Robbie Brady’s goal the high point of night frozen in time
Sports review of 2016: Goal brings a wide outpouring of joy and relief
It is an extraordinary image - a hint of Caravaggio meets COYBIG - as friends, family and fans, most of them utterly lost in the moment look on from close quarters while the pair kiss. Photograph: Donall Farmer/Inpho
Stade Pierre-Mauroy, Lille, June 22nd
Republic of Ireland 1 Italy 0
You could make a case for the win away to Austria but anyone lucky enough to be in Lille when Robbie Brady’s goal went in and Ireland beat Italy must surely regard it as this Ireland side’s moment of 2016.
Yeah, yeah, “the Italians weren’t trying” . . . the truth is that it really doesn’t matter very much if they were or not. It is tournament football and Ireland did what they had to do that evening. Most pleasing, was that they did it in such style.
In the clammy heat of the Stade Pierre-Mauroy, the game was good, the goal sweet and the chaotic celebration that followed sweaty. In case you were too busy doing your own thing during those critical few seconds, EPA’s Laurent Dubrule was on hand to capture that remarkably tender moment amid the mayhem between Brady and his girlfriend Kerrie Harris. It is an extraordinary image - a hint of Caravaggio meets COYBIG - as friends, family and fans, most of them utterly lost in the moment look on from close quarters while the pair kiss.
The wider outpouring of joy was all the greater because of the relief that the goal brought. Ireland played well, getting onto the front foot in a way that almost everyone had liked to imagine they might some day but only the faithful few really believed they actually would. Even they were probably resigned to this not being their night when they saw that Wes Hoolahan had been omitted from the starting line up but Martin O’Neill seemed to call it all well with James McCarthy, Jeff Hendrick and James McClean amongst those to stand out in a reshaped side that had been sent out to take the game to their opponents.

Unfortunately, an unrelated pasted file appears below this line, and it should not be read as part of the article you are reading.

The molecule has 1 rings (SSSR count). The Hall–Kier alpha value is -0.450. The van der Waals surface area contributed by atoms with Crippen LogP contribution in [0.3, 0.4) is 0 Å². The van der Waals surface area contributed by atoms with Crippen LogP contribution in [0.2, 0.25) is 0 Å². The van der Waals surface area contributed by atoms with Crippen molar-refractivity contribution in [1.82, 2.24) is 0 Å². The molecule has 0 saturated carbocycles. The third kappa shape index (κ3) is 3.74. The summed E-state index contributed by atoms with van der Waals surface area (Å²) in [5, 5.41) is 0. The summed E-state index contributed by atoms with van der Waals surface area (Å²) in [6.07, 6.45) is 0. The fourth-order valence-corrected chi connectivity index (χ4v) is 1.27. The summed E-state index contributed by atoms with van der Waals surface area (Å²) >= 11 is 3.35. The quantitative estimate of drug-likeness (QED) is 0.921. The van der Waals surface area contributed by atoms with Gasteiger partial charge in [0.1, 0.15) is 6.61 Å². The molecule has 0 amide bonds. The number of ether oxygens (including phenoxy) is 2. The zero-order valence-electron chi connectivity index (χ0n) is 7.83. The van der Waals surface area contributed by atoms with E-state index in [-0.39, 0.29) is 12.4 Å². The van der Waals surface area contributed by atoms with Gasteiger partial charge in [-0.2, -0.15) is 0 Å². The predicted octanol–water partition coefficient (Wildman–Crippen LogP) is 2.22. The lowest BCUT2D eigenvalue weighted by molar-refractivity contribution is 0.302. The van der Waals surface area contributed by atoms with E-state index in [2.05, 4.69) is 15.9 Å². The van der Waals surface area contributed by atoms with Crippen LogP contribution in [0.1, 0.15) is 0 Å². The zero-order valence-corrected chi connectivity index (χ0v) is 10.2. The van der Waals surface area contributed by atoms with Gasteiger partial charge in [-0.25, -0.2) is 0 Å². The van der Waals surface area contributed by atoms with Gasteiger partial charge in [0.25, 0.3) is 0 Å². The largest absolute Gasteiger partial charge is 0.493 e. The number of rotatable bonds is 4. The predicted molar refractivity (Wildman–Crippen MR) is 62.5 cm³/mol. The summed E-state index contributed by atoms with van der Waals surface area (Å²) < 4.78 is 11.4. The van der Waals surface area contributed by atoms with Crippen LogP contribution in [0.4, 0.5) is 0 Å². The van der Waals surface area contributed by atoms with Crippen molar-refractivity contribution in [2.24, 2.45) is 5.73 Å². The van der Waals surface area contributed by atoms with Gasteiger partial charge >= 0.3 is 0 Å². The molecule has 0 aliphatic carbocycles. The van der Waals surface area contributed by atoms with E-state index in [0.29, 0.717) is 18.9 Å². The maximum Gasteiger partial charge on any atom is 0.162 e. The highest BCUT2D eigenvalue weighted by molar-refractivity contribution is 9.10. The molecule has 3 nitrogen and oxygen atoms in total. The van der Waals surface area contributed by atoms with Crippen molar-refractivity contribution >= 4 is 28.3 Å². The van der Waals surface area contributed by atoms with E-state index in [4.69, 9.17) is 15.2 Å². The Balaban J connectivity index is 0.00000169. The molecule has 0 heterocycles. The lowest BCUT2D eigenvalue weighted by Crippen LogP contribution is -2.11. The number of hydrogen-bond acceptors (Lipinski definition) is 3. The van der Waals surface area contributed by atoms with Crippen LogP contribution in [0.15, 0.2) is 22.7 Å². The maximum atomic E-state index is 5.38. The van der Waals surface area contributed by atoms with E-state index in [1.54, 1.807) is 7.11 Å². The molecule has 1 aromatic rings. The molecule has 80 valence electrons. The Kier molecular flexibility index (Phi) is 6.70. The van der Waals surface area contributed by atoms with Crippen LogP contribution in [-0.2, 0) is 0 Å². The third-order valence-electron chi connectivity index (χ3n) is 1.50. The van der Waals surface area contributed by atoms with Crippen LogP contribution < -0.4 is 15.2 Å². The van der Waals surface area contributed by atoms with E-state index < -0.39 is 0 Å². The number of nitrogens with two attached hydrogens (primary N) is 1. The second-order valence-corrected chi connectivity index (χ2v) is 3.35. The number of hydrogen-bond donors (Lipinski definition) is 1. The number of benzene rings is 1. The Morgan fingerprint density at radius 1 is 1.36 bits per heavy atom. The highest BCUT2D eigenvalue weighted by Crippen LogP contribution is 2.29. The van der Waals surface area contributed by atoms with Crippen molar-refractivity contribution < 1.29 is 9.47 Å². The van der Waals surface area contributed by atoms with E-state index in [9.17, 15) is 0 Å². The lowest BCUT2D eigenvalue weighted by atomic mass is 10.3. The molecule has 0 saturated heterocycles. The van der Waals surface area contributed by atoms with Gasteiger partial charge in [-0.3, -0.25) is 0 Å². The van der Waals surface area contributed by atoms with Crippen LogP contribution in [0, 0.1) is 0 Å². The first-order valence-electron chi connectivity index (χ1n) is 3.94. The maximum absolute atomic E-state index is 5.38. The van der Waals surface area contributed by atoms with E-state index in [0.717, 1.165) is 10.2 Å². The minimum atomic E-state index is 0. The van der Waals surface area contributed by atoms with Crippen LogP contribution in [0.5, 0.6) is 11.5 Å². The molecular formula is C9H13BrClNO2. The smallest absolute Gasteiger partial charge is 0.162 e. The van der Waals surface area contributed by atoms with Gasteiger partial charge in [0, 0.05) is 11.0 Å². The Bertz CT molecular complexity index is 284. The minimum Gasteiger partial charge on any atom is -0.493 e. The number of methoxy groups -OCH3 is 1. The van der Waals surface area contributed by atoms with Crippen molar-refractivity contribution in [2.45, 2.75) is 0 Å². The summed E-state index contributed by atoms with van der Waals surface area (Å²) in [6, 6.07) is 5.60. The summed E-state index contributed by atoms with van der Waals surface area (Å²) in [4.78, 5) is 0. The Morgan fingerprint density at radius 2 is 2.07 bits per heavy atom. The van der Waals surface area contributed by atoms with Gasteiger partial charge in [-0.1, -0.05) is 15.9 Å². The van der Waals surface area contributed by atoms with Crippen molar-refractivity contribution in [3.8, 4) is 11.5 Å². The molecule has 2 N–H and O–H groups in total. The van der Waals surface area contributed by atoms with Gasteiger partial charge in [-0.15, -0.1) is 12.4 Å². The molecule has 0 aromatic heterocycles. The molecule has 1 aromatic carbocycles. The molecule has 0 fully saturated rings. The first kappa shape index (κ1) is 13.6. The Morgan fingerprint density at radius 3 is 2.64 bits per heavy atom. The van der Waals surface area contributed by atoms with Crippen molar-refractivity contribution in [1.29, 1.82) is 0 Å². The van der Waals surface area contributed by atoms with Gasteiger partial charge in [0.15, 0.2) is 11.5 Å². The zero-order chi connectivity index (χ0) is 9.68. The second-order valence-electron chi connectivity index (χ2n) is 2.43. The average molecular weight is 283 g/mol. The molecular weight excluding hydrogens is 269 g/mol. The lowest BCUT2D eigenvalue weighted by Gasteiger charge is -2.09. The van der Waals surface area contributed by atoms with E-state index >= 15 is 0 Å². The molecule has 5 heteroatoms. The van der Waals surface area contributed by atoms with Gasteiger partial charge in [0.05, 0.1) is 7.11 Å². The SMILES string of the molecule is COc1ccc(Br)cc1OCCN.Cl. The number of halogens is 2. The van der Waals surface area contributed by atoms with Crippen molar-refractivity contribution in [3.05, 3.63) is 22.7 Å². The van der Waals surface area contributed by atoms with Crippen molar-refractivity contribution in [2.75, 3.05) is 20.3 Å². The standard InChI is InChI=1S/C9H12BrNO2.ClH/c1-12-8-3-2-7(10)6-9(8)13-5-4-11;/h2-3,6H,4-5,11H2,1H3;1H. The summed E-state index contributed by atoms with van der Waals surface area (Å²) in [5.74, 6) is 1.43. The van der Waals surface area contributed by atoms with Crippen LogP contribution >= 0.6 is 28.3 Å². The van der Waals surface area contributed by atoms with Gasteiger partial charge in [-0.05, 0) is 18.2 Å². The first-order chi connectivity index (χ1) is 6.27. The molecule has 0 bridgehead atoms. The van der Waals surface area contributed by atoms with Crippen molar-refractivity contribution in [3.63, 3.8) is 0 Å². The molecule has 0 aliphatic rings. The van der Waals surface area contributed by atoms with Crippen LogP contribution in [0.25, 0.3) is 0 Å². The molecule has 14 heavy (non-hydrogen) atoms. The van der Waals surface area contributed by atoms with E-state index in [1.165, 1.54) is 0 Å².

What followed was not one way traffic but Ireland were the better side and though there were one or two moments when the entire enterprise almost came crashing back to earth, most memorably when Lorenzo Insigne hit the post, O’Neill’s men clearly deserved the win that took them into the tournament’s knockout stages.
Low Light: On balance, Bordeaux a few days earlier had actually been more craic despite all that rain the night before and trouble with trams on the day. The difference there, of course, was the result and there was no suspense really involved in this one; within minutes of the kick-out it became clear that the Belgians meant business. Afterwards, the supporters could console themselves for a day or two with the notion that Marc Wilmots’ side might win the tournament but when Wales then beat them rather well, the scale of Ireland’s defeat somehow seemed greater than ever.